You make some valid points. I too believe that it is not healthy to have a council majority of business owners and I am pro-business but not if decisions are only made with business development in mind and not examining the big picture and repercussions for all citizens and community. It is hard for them to be subjective.

    I conitnue to hope and believe some on this council and mayor will get this. As you say, time will tell.

  2. Peter, Have you asked Phil Williams the public works director why Dayton street was Worked on. As a downtown business owner I can assure I have no influence on the city as you suggest. As a member of the CEDC we discuss all the areas of the city and one of the first studies was the Uof W coming up with redevelopment ideas in westgate and five corners. I would hope you would come to CEDC meetings , become involved in the stratigic plan and speak at council meetings ,the city needs more people to become involved

  3. The section of road between the ferry lanes and the railroad tracks was really bad.
    All of the traffic to and from the marina and all the traffic to Harbor Square had to
    Navigate that section of road daily. It should have been a high priority. I just drove down to Meadowdale and can see the deplorable condition of our roads in that area. We have a funding problem more then a priority problem.
    If you want something done Dr. Hodges do something more then to pick apart a council and Mayor That has just been seated. Reread #3 we welcome you to the small club of people who constructively get things done.
    Dave Page

  4. Dr. Hodges, I share you concerns about roads and the allocation of resources between DT and the neighborhoods. I would like to contact you to discuss. Please as Teressa to give you my email or Teressa, if you see this send my email to Dr. Hodges. I would like to work with you Dr. Hodges to incorporate your ideas.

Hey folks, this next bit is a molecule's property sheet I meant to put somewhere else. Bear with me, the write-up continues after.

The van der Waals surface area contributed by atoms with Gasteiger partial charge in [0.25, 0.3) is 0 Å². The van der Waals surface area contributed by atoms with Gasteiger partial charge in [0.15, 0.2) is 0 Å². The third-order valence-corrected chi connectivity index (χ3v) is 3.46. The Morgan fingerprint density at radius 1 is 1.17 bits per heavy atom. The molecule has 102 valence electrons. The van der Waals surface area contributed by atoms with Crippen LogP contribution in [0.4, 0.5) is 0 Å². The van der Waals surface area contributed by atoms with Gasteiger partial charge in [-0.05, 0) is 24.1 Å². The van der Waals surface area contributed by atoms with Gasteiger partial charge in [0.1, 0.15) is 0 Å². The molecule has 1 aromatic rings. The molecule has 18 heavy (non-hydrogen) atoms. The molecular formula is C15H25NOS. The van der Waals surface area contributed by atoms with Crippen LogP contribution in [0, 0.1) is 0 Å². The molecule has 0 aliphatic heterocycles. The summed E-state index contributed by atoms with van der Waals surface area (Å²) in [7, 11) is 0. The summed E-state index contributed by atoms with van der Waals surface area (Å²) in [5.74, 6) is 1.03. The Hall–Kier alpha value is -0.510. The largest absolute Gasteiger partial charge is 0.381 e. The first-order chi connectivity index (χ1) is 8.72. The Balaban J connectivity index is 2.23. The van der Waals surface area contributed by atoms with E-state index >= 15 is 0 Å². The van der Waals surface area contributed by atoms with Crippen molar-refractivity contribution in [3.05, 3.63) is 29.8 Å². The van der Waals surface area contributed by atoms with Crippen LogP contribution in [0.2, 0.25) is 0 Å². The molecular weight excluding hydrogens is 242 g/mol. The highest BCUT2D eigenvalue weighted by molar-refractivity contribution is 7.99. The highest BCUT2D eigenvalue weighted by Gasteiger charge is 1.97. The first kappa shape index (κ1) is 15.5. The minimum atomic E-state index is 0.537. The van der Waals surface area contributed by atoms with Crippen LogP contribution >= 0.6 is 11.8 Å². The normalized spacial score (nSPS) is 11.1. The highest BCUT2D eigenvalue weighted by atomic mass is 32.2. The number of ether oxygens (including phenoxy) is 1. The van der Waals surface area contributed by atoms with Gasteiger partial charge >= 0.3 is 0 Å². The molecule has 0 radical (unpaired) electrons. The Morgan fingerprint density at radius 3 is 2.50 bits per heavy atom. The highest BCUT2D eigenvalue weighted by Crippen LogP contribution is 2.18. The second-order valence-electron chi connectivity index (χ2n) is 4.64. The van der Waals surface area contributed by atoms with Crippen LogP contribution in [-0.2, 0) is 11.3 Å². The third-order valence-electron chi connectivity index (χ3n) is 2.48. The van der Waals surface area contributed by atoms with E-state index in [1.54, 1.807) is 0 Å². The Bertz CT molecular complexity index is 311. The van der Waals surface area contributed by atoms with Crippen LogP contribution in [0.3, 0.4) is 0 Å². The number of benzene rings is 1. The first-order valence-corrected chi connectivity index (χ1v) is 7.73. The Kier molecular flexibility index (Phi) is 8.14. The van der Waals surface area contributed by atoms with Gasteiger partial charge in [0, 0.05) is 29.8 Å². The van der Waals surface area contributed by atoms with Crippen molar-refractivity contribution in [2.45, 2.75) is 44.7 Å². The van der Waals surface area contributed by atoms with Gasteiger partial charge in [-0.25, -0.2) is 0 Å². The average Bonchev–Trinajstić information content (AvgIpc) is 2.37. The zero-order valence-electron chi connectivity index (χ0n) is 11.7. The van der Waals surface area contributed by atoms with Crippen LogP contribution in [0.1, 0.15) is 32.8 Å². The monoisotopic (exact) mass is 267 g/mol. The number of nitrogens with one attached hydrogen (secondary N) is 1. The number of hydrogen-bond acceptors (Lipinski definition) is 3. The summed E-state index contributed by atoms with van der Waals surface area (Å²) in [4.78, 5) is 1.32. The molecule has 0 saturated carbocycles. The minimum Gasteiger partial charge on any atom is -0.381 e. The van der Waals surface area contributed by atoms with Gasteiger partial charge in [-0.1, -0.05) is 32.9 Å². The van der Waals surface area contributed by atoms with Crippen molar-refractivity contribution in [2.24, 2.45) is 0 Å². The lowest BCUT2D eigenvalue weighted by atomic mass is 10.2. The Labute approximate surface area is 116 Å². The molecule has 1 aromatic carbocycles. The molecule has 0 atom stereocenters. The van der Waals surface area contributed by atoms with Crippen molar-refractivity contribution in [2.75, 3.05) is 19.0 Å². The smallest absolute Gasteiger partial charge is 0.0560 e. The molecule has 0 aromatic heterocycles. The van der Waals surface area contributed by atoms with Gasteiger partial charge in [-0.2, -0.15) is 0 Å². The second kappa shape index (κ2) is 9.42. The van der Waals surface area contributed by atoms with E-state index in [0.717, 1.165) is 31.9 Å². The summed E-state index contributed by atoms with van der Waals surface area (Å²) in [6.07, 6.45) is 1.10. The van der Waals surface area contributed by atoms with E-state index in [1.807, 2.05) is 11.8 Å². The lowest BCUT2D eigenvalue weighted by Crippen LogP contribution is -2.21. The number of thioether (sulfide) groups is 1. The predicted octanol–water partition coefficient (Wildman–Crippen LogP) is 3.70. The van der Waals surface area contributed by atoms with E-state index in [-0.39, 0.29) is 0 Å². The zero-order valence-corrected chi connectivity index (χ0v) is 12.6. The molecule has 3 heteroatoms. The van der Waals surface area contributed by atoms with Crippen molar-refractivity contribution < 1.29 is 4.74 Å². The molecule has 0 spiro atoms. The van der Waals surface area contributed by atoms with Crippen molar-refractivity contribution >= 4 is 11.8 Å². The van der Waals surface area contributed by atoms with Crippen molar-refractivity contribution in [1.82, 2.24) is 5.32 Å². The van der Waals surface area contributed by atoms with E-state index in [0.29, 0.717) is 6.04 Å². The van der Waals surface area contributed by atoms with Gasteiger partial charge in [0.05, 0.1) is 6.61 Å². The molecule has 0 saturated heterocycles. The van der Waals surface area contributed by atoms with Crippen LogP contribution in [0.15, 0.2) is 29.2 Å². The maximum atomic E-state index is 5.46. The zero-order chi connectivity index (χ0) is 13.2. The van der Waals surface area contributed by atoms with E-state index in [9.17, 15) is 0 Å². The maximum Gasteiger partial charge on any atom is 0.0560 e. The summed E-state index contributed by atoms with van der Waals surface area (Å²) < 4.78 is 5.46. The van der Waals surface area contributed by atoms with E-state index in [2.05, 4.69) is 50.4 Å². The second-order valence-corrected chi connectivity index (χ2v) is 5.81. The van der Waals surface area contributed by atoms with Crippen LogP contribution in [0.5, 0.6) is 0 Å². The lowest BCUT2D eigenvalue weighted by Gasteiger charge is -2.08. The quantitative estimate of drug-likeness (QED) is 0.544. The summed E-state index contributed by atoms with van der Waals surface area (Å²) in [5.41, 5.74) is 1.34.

5. Dave Page is absolutely right about the stretch of Dayton Street referred to by Mr. Hodges. The street had been dug up for a variety of utility work several times each year for several years. The repaving was long overdue and was not paid for out of the city’s General Fund.

  6. Mr. Murdock:
    A “council majority of business owners” as you have stated is incorrect. There will be two business owners in the new council; the current council has three business owners.

  7. Mr. Wamboldt:

    Thank you, I was aware of that and meant to state that I did not believe that this council did have a majority of business owners.

    I continue to believe this council and mayor will do the best for all citizens regarding this issue.

  8. Regarding the claim of bias toward downtown development it would seem that parks spending has been spread out geographically. In recent years the city spent millions on Hickman Park in south Edmonds, millions on Haines Wharf Park and the sidewalk project in north Edmonds, spent over a $100,000 on finishing the Interurban Trail in east Edmonds. After buying the OldMilltown property in downtown it took three years to start the development. Over $100,00 is from donations. That will be over half of the total project cost. I think the idea of speaking with the Public Works Director, Phil Williams to get insights on how they prioritize might help the citizen from north Edmonds understand the process. I also believe the city is quite thoughtful in how they choose to work on public projects.